In the end, despite testimony by confused citizens and citizens who had felt COAST petitioners misled them, Councilman Bortz summed up that 11,000 signatures had been collected with the ballot language as shown above. The Rules Committee passed on the measure, leaving the language unchanged. The ballot language will proceed to the full council session on Wednesday and the state attorney generals office later in the week.

Please keep in mind that the ballot language as it stands today would affect ALL passenger rail in this city, not just the proposed streetcar project. As Mr. Finney told us today: "any means any." That means any money we have whether it be capital funds, federal dollars, state dollars, etc. can't go towards the research, planning, development, construction of any type of rail project without first going to a public vote. No other city in the United States has such a broad measure on passenger rail like this and such a measure could effectively keep Cincinnati out of consideration for the proposed 3C corridor and Midwestern Hub high speed rail projects. Your taxes are not going to be raised for the streetcar and Capital Fund money to be spent on the streetcar's construction could not legally be diverted towards the city's general budget.

Even COAST is confused by their own charter amendment. They claim it will have no affect on ohter rail projects while their own attorney today told us that "any means any." When the people who authored such a broadly worded amendment don't get it, who would? This charter amendment is deceptive, too general and completely sidesteps the ideals of representative democracy set forth by our founding fathers. Take a stand and vote no on the COAST charter amendment!


  1. You sure you took the Metro?

    Coming from Mt Adams, the #1 bus stops at Government Square after its loop through Union Terminal. You would have had to ride past City Hall twice, get off at Government Square and then back-track on foot 8 blocks to City Hall.

    Perhaps it's just a fabrication from your fertile imagination, like most of the conclusions in your story.

  2. COAST, yes, took a Metro bus.

    The loop through Union Terminal was not a problem as I had planned to stop by and pick up two tickets to the dinosaurs unearthed exhibit, my little nephew is obsessed with dinosaurs. Unfortunately, the museum center wasn't open that early (I knew the exhibits weren't but thought maybe the rotunda and information booth was). The walk from Government Square wasn't too bad. Unlike you may seem to think, not everyone relies solely on a car. 8 blocks is not a big deal, especially when it's beautiful out and someone like me needs to shed a few pounds.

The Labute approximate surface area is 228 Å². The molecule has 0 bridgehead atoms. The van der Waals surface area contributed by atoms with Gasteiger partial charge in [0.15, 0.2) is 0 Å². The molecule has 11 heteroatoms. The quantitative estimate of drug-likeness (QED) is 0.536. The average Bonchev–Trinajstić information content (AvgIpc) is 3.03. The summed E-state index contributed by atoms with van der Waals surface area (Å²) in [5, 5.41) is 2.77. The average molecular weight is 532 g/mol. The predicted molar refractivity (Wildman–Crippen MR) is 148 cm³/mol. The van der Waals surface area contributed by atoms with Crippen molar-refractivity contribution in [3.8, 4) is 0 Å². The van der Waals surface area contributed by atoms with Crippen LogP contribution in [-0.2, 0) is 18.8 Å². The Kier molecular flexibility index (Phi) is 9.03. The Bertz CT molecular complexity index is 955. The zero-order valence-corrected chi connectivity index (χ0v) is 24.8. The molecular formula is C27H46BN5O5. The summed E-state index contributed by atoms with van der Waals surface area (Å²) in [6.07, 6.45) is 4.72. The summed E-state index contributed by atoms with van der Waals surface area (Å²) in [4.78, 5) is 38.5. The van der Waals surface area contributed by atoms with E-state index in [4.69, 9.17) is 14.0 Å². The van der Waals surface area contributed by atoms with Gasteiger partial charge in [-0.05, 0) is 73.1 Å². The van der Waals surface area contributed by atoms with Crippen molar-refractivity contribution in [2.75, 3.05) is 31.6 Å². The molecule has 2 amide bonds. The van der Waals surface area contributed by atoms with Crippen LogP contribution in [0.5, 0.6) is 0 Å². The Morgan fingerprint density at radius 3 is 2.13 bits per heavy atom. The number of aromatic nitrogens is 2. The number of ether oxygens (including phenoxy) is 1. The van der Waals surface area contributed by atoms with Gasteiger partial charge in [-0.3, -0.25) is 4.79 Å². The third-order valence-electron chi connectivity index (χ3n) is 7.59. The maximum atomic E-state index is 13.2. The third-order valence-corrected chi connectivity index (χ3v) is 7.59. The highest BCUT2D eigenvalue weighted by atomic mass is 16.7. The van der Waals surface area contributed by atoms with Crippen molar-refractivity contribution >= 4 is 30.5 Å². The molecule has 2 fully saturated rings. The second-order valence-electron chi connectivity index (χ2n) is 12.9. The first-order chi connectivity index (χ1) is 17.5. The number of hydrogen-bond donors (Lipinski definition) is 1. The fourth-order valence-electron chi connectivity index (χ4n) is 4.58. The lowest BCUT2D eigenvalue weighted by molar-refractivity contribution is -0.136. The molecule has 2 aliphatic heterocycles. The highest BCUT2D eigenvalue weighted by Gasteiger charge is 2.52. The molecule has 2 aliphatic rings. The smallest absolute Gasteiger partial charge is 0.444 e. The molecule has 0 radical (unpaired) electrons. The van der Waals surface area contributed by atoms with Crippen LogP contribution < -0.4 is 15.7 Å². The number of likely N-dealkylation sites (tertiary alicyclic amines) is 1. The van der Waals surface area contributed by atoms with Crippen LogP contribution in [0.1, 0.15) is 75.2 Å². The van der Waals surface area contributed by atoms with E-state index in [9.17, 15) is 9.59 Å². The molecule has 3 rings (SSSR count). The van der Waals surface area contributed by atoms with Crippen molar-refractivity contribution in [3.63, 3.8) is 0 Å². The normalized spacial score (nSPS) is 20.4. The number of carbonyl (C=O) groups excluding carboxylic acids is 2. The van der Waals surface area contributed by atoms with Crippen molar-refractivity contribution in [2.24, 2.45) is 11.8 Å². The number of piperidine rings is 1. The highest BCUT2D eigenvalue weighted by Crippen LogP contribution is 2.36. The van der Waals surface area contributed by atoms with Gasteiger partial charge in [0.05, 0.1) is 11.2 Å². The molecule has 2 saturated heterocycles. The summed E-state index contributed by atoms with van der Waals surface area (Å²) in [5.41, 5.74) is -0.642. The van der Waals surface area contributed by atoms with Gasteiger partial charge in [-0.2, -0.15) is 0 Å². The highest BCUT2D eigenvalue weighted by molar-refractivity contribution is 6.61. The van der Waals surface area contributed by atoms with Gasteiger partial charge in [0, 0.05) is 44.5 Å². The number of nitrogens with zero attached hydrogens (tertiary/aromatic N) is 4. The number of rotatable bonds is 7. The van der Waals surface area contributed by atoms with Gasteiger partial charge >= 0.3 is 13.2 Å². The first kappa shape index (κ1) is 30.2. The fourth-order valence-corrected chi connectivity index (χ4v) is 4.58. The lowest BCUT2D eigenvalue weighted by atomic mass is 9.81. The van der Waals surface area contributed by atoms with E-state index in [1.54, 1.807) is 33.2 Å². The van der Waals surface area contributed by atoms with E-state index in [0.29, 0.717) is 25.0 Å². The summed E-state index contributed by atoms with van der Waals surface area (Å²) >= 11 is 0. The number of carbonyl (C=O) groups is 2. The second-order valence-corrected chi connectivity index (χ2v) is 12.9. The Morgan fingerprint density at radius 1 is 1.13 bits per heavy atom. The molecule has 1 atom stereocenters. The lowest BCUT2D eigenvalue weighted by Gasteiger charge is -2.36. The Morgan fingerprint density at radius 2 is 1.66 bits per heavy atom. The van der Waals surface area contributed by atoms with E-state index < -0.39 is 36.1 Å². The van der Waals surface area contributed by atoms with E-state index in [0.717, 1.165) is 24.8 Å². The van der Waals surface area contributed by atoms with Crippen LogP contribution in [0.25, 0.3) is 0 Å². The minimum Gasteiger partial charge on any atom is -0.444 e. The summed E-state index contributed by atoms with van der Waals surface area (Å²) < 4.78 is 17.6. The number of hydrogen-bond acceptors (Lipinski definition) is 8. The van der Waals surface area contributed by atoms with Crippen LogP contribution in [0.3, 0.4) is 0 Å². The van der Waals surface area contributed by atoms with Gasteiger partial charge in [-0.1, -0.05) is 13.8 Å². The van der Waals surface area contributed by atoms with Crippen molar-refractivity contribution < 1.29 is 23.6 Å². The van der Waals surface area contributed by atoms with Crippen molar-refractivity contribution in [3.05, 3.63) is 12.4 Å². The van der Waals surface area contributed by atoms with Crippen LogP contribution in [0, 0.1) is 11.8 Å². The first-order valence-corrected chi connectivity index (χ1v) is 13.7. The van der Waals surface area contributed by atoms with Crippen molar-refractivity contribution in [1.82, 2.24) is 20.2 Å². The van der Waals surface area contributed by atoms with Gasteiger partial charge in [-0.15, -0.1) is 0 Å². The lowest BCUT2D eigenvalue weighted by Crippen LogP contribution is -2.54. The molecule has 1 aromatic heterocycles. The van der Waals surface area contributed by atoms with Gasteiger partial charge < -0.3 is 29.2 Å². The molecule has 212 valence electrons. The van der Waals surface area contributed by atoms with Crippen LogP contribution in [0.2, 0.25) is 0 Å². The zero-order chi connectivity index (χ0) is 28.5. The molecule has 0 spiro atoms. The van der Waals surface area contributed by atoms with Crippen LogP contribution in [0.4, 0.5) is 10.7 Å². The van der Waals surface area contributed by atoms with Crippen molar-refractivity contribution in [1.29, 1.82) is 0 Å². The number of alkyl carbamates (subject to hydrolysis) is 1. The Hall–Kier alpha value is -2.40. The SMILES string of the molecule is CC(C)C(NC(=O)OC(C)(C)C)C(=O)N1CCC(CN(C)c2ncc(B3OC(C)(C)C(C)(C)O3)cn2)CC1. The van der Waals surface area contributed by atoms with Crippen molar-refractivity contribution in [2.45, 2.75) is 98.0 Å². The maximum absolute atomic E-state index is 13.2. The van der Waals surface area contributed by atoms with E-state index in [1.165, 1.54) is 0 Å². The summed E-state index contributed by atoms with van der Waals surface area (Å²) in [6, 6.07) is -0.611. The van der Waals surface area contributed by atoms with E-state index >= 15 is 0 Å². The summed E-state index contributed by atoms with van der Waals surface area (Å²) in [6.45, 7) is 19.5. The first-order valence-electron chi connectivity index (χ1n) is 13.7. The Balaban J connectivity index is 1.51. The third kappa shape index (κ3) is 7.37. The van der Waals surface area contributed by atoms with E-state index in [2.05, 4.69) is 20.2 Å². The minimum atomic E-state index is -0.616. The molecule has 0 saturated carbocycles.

3. After you left Union Terminal, the bus drove right past the main entrance to City Hall on its way to Government Square. Why didn't you just get off the bus at City Hall?

  4. COAST, since you're so interested in my morning errands: there is a Kinkos (now called Fed Ex Office) at the corner of 5th and Walnut. I stopped there to drop off two images and place an order for some prints that I needed fit on a matte board. If you guys would like, you're more than welcome to join me and my nephew when we go to see dinosaurs unearthed at the Museum Center.

  5. You and your fertile imagination. And these dinosaurs you speak of, I assume they will be voting on the streetcar also? And this "kinkos" you speak of, is that where you fabricate your lies about dinosaurs and bus schedules? And what is this "Mt Adams", I hear it's not really even a mountain!

    All said tongue in cheek. Go Streetcars.

  6. Thanks for the summary. Sorry I couldn't make it to the meeting, but I was at 600 Vine conducting a late-scheduled interview that I couldn't pass up.

    It's interesting to see COAST change their message depending on who they're speaking with. One minute they have no idea what the Ohio Hub and 3C Corridor routes are all about, then the next they're firing off "any means any" as clear as day. So does COAST actually understand the difference between streetcar, trolleys, light rail, heavy rail, or high-speed rail? Is COAST just trying to prevent expenditures of money, because if so why not a ballot item that request voter approval for any capital project of a certain dollar amount? Or if it's about voter engagement, then why not engage the voters of Cincinnati in a get out the vote effort through the city's lowest turnout districts?

    Don't be fooled. COAST is a well-oil special interest group fueled by political motives. Their stated good intentions are nothing more than a means to get to their end. What that end is, I'm not sure, but maybe COAST can tell us one day and actually be honest with everybody about what it is they stand for.

  7. "maybe COAST can tell us one day and actually be honest with everybody about what it is they stand for."
    Stay healthy because that day is probably a long way off.

  8. Why do you think these "lawyers" and "activists" (some of which own expensive homes in Hyde Park) have all this free time on their hands to fight ANY type of rail project from being constructed?

    Over the course of history in the US, which companies have been extremely anti-rail, single-handedly destroying existing rail infrastructure throughout the country, and causing every individual enormous taxes and extremely high personal out-of-pocket expenses?

    Special-interest groups have to get their funding somewhere...

    COAST isn't against taxes any more than they hate their own cars.

  9. I'm gonna need to see receipts from Kinko's!
    Funny how coast always accuses people of changing the subject, but then they do at every turn.